Whatever form of KFC SuperCoach you’re playing, getting your cash cows right is crucial to success.
In KFC SuperCoach AFL, coaches tend to focus on the draftees with the most money-making potential.
In KFC SuperCoach NRL, it’s the new signings or young guns promoted from the under-20s to earn a chance at the big time.
KFC SuperCoach BBL is unique in that the cash cows are not restricted to one age group or experience level.
This season coaches will be considering untried all-rounders to English internationals and Australia’s new million-dollar man.
Building team value is the fastest way to load your team with stars such as Rashid Khan and Daniel Sams.
These are the cash cows to consider for BBL12, starting at the basement price tag.
Josh Brown (Heat)
A player most BBL fans are unlikely to have heard of but has built a reputation as one of the cleanest hitters in Queensland Premier Cricket. Playing as an opener for Northern Suburbs, Brown has hammered four tons this summer with a season high of 159. He made 147no off 68 balls against University of Queensland, 159 off 59 balls against Ipswich, 129 off 126 against Gold Coast and 131 off 79 balls against South Brisbane. Brown has hit 76 sixes in 20 innings this season. The next best in Queensland grade cricket is Ben Cutting with 44. Interestingly, Max Bryant has been batting middle-order for Queensland. Could that move be with an eye on blooding Brown in the BBL?
VERDICT: Hard to look past if he’s picked for Brisbane’s first game and he looks a player destined to deliver fireworks when his opportunity arrives.
Cam McClure (Stars)
Standing at over 200cm, McClure is considered one of the most exciting pace-bowling prospects in Victoria. The 21-year-old has collected 11 wickets in five first-class games and four scalps from his two Marsh Cup outings. The Stars’ frontline quicks are likely to be Englishman Luke Wood, Nathan Coulter-Nile and Trent Boult early in the season, with Brody Couch also in the mix. That will likely mean McClure has to bide his time and wait for an opportunity, which might arrive after Boult heads to the UAE.
VERDICT: The Stars have a Round 9 double. Let’s hope he breaks into the team then and we can seriously cash in for the final rounds of BBL12.
Corey Rocchichioli (Renegades)
Tall spinner who has been one of the standouts of the Sheffield Shield season to date with 16 wickets in five matches. Eight of those scalps came in one game as the 25-year-old announced himself on the domestic stage. His issue at the Renegades is likely to be opportunity, at least until Mujeeb Ur Rahman and Akael Hosein depart mid-season. It’s highly unlikely the Renegades would play three spinners with Kane Richardson and Tom Rogers likely to lead the attack. Expect Rocchichioli and Ruwantha Kellepotha to get opportunities in the run home when the Renegades’ leading spinners head overseas.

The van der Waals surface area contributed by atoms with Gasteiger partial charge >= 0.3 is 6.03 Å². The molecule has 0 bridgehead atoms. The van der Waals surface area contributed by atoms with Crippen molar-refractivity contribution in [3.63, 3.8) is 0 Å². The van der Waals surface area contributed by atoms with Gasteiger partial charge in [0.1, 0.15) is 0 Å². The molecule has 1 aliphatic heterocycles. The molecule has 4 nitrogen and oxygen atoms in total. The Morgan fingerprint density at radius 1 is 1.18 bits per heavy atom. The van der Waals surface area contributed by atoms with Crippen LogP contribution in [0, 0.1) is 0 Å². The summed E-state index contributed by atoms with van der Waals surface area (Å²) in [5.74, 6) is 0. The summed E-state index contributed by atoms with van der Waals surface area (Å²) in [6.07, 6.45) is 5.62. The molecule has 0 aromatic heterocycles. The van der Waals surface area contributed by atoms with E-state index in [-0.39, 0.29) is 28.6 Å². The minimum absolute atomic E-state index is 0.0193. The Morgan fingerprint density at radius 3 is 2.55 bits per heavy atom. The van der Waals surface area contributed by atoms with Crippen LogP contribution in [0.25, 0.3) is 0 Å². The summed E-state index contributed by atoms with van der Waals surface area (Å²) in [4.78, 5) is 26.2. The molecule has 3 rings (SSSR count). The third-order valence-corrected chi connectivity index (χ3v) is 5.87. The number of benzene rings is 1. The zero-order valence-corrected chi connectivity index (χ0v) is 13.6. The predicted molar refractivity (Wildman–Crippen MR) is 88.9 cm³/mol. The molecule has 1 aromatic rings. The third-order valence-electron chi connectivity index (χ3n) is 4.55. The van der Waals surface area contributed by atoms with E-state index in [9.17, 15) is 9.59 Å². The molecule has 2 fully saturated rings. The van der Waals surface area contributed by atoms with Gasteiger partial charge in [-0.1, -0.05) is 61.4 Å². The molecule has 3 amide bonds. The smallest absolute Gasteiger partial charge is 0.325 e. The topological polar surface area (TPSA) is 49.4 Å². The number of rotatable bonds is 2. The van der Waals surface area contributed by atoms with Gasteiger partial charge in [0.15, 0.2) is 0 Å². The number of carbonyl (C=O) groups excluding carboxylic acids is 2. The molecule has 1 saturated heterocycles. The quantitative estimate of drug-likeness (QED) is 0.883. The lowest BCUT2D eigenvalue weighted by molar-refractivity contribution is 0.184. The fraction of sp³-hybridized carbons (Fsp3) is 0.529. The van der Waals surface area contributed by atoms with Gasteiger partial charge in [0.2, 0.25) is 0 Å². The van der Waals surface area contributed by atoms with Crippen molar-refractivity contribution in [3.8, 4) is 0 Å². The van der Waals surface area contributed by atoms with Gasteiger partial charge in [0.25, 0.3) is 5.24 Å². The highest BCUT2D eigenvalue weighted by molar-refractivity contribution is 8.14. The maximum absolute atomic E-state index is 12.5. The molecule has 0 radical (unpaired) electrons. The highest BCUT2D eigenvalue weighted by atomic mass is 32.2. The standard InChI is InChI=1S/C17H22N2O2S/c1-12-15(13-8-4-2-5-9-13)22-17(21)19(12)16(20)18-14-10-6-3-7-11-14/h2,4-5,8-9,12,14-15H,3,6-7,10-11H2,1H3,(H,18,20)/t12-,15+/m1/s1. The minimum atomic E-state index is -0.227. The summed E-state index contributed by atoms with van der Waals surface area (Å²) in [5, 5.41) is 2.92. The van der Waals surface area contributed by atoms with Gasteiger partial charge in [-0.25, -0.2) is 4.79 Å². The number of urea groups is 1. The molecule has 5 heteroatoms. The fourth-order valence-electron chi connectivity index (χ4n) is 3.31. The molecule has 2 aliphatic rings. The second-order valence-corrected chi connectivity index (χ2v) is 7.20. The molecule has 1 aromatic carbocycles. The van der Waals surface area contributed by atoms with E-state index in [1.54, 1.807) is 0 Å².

VERDICT: Not one to start with but could be a handy mid-season downgrade if he can break in at the right time.
Campbell Kellaway (Stars)
The 20-year-old Victorian is set for his first taste of BBL after recently debuting in the Sheffield Shield. Kellaway ranked in the top-10 batters at this year’s Under-19 World Cup and opened his Premier Cricket campaign for Melbourne with knocks of 42, 133 not out, 51 and 83. Those performance earned him a Victorian cap but it remains to be seen if it will be enough for a spot in the Stars XI. Without the injured Glenn Maxwell, the Stars might prefer to go for experience.
VERDICT: Likely to be unavailable for Round 1 after being named to play in the CA XI against South Africa from December 9-12. Was probably unlikely to debut anyway but is worth monitoring as the talent is definitely there.
Ruwantha Kellepotha (Gades)
What a story the former Sri Lankan first-class player is. He was playing in Melbourne’s Dandenong District Cricket Association, took a punt and headed to Casey-South Melbourne where he pocketed 37 Premier Cricket wickets. That campaign put him on the radar of Victorian selectors and helped Kellepotha earn an opportunity with the Renegades. Expect Hosein and Mujeeb to be the Gades’ spinners early but Kellepotha should get a chance later in BBL12.
VERDICT: Mid-season downgrade option.
Cooper Connolly (Scorchers)
Cooper – or as he is more affectionately known by KFC SuperCoaches Looper Connolly – is one of the top talents coming through the ranks out west. The looper nickname stuck as many coaches used Connolly as their non-playing captaincy loop last season. The Scorchers have lost Mitch Marsh, Phil Salt and Laurie Evans in recent weeks, significantly hindering their batting depth. If they’re unable to secure reinforcements before the start of BBL12 it could be Connolly’s time to shine. He was averaging 77 after four innings for WA club Scarborough which included a knock of 188.